The second, third, and fourth units of pre-kindergarten materials are published.

Suzanne Carreker develops the comprehension component of a research project led by Dr. Frank Wood, Wake Forest Medical School.

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Retained by Teach for America (TFA) to provide its national training teams with improved elementary reading instruction. In June, 2004, 1600 of TFA’s new corps members (teachers) were trained by the NEC-assisted training teams. In August 2004, corps members will be placed in low-income, urban and rural community schools for a two year period.

New courses are launched – Developing Metacognitive Skills: Vocabulary and Comprehension, and new workshops, Diagnosing Reading Difficulties and Structured Handwriting.

Data from an intervention study conducted by the Center demonstrates that the addition of metacognitive strategies to daily comprehension lessons boosted students’ comprehension and spelling by 20% and vocabulary by 40% over students taught the same lessons without the metacognitive strategies. The strategies used in the study are part of the new course, Developing Metacognitive Skills.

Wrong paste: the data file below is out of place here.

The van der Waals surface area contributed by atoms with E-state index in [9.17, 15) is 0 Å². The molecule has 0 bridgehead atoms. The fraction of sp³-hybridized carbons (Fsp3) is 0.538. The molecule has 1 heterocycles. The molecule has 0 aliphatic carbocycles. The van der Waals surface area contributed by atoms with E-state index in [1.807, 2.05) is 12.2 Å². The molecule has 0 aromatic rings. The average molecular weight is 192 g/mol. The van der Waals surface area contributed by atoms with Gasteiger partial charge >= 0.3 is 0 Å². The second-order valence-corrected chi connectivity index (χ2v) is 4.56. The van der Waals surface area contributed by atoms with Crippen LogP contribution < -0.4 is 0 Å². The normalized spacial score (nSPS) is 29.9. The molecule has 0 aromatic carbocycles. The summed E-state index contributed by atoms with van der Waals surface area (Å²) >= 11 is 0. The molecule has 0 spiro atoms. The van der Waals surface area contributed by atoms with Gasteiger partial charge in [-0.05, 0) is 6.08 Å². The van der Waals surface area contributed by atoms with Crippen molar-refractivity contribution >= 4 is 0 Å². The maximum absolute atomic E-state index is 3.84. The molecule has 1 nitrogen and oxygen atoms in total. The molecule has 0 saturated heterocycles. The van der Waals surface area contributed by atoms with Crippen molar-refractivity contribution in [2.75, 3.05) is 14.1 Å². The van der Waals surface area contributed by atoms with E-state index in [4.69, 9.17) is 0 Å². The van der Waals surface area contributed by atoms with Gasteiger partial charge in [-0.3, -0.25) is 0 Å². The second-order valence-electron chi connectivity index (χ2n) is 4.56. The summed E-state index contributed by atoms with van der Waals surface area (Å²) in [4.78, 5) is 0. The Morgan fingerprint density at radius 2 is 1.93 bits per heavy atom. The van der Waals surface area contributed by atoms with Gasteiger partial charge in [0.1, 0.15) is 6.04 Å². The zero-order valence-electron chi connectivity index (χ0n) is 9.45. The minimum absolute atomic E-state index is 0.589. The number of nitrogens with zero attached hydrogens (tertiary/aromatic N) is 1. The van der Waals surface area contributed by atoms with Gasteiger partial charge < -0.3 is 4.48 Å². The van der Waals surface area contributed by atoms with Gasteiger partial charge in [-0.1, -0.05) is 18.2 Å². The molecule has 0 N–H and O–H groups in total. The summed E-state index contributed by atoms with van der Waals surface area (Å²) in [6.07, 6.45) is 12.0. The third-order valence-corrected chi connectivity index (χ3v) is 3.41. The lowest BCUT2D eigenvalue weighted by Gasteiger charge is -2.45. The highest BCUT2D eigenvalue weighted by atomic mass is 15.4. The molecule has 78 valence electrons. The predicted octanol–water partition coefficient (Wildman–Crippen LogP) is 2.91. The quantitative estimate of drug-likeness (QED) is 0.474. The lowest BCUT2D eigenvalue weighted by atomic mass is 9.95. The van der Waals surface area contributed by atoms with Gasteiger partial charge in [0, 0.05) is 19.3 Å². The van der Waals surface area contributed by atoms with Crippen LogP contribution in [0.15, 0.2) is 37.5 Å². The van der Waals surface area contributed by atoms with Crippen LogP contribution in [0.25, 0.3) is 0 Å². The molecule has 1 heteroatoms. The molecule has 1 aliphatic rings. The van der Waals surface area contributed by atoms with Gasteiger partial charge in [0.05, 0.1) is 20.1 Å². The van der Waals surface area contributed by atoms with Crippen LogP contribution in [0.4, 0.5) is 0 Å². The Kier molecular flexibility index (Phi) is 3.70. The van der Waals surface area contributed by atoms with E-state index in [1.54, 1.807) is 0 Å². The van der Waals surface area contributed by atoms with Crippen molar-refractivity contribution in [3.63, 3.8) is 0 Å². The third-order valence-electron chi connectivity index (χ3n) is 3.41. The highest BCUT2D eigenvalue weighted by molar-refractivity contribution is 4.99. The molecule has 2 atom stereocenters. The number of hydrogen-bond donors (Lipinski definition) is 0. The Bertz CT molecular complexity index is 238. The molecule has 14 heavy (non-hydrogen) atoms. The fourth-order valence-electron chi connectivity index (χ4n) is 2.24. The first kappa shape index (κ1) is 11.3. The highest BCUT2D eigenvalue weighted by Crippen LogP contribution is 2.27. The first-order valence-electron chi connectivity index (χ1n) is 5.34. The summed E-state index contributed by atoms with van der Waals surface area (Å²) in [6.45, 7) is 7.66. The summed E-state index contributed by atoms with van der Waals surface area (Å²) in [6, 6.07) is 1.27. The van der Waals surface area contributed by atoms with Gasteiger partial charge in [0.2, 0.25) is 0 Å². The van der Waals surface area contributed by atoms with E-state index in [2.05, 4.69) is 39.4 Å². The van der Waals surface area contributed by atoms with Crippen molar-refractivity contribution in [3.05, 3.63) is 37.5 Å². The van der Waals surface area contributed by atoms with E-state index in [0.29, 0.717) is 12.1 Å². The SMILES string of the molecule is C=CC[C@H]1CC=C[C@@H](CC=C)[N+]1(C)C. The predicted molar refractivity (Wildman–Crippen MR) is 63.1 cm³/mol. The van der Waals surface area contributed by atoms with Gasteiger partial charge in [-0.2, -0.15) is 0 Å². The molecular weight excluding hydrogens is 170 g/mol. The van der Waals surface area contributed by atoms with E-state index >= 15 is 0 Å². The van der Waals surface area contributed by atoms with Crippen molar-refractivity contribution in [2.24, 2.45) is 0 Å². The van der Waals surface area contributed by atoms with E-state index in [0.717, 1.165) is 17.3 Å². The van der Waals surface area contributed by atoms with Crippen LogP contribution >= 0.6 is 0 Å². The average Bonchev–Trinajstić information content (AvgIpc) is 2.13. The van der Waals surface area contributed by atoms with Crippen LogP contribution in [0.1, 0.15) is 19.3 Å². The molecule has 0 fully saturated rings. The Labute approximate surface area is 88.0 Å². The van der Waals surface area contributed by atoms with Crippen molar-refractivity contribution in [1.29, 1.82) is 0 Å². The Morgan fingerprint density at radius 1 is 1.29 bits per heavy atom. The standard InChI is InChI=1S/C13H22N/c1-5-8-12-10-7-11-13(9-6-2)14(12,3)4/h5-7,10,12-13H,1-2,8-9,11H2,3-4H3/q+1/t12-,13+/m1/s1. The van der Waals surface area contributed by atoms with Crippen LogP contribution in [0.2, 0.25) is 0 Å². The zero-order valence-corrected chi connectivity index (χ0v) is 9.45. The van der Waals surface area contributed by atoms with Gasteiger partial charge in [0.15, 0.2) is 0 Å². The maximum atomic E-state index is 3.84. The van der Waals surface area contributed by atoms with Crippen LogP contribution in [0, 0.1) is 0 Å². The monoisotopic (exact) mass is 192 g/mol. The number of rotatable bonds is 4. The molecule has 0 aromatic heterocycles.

Director of Teacher Development Suzanne Carreker developed a video course, Developing Reading Fluency, at the request of the Alaska State Department of Education. As a part of a series presenting the requisite literacy skills delineated by the National Reading Panel, the instruction will be seen by pre-service teachers in Alaska’s six colleges and universities and 8,800 in-service teachers in the 57 school districts in Alaska.

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NEC celebrates 25 years and unveils a new logo at the celebration.

Sally and Bennett Shaywitz, authors of Overcoming Dyslexia, deliver the Lenox Reed Seminar after the Luncheon.

Suzanne Carreker authored the workbook companion to the popular textbook, Multisensory Teaching of Basic Language Skills.

Building Essential Language and Literacy Skills (BELLS) manuals. The Kitchen and The Farm are published in English and Spanish.

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After implementing NEC professional development for K-3 teachers in 2002, Idaho becomes one of only 3 states to significantly increase fourth grade reading scores on the National Assessment of Educational Progress (NAEP).

Four newly developed online classes – Reading Comprehension, The Structure of the English Language for Reading, Multisensory Grammar – are offered online.

Patricia Kuhl, PH.D. speaks at the Luncheon and Lenox Reed Seminar about the Scientist in the Crib.

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University of St. Thomas grants 12 hours of graduate credit toward a Masters in Education for work done through NEC.